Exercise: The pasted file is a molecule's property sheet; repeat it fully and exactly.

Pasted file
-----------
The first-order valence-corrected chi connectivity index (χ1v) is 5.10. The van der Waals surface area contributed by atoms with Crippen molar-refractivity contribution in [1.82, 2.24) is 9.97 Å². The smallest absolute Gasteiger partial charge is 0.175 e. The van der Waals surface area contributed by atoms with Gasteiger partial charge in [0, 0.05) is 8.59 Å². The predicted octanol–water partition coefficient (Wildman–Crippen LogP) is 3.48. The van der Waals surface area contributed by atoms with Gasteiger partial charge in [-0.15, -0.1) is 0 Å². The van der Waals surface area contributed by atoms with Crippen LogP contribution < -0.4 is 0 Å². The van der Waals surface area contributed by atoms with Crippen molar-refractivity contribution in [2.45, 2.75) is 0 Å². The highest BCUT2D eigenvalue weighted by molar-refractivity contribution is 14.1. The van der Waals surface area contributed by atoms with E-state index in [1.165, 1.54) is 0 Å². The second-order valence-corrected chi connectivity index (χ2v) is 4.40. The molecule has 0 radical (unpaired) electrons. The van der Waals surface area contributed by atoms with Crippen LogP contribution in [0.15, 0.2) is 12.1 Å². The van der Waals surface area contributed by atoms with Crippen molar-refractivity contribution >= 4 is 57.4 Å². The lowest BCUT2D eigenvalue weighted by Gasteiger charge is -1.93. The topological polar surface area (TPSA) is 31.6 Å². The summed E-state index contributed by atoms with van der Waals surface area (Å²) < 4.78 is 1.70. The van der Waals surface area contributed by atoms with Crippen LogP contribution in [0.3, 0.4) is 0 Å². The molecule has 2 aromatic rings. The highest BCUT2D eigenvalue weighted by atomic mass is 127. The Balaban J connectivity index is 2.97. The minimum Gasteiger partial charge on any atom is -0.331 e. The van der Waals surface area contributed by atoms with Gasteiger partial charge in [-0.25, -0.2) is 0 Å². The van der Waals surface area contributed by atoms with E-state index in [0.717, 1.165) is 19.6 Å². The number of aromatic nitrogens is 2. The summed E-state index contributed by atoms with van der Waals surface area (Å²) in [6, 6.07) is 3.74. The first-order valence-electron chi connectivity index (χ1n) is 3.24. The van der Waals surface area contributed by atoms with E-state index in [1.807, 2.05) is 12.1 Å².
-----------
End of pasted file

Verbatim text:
The first-order valence-corrected chi connectivity index (χ1v) is 5.10. The van der Waals surface area contributed by atoms with Crippen molar-refractivity contribution in [1.82, 2.24) is 9.97 Å². The smallest absolute Gasteiger partial charge is 0.175 e. The van der Waals surface area contributed by atoms with Gasteiger partial charge in [0, 0.05) is 8.59 Å². The predicted octanol–water partition coefficient (Wildman–Crippen LogP) is 3.48. The van der Waals surface area contributed by atoms with Gasteiger partial charge in [-0.15, -0.1) is 0 Å². The van der Waals surface area contributed by atoms with Crippen LogP contribution < -0.4 is 0 Å². The van der Waals surface area contributed by atoms with Crippen molar-refractivity contribution in [2.45, 2.75) is 0 Å². The highest BCUT2D eigenvalue weighted by molar-refractivity contribution is 14.1. The van der Waals surface area contributed by atoms with E-state index in [1.165, 1.54) is 0 Å². The second-order valence-corrected chi connectivity index (χ2v) is 4.40. The molecule has 0 radical (unpaired) electrons. The van der Waals surface area contributed by atoms with Crippen LogP contribution in [0.15, 0.2) is 12.1 Å². The van der Waals surface area contributed by atoms with Crippen molar-refractivity contribution >= 4 is 57.4 Å². The lowest BCUT2D eigenvalue weighted by Gasteiger charge is -1.93. The topological polar surface area (TPSA) is 31.6 Å². The summed E-state index contributed by atoms with van der Waals surface area (Å²) < 4.78 is 1.70. The van der Waals surface area contributed by atoms with Crippen LogP contribution in [0.3, 0.4) is 0 Å². The molecule has 2 aromatic rings. The highest BCUT2D eigenvalue weighted by atomic mass is 127. The Balaban J connectivity index is 2.97. The minimum Gasteiger partial charge on any atom is -0.331 e. The van der Waals surface area contributed by atoms with Gasteiger partial charge in [-0.25, -0.2) is 0 Å². The van der Waals surface area contributed by atoms with E-state index in [0.717, 1.165) is 19.6 Å². The number of aromatic nitrogens is 2. The summed E-state index contributed by atoms with van der Waals surface area (Å²) in [6, 6.07) is 3.74. The first-order valence-electron chi connectivity index (χ1n) is 3.24. The van der Waals surface area contributed by atoms with E-state index in [1.807, 2.05) is 12.1 Å².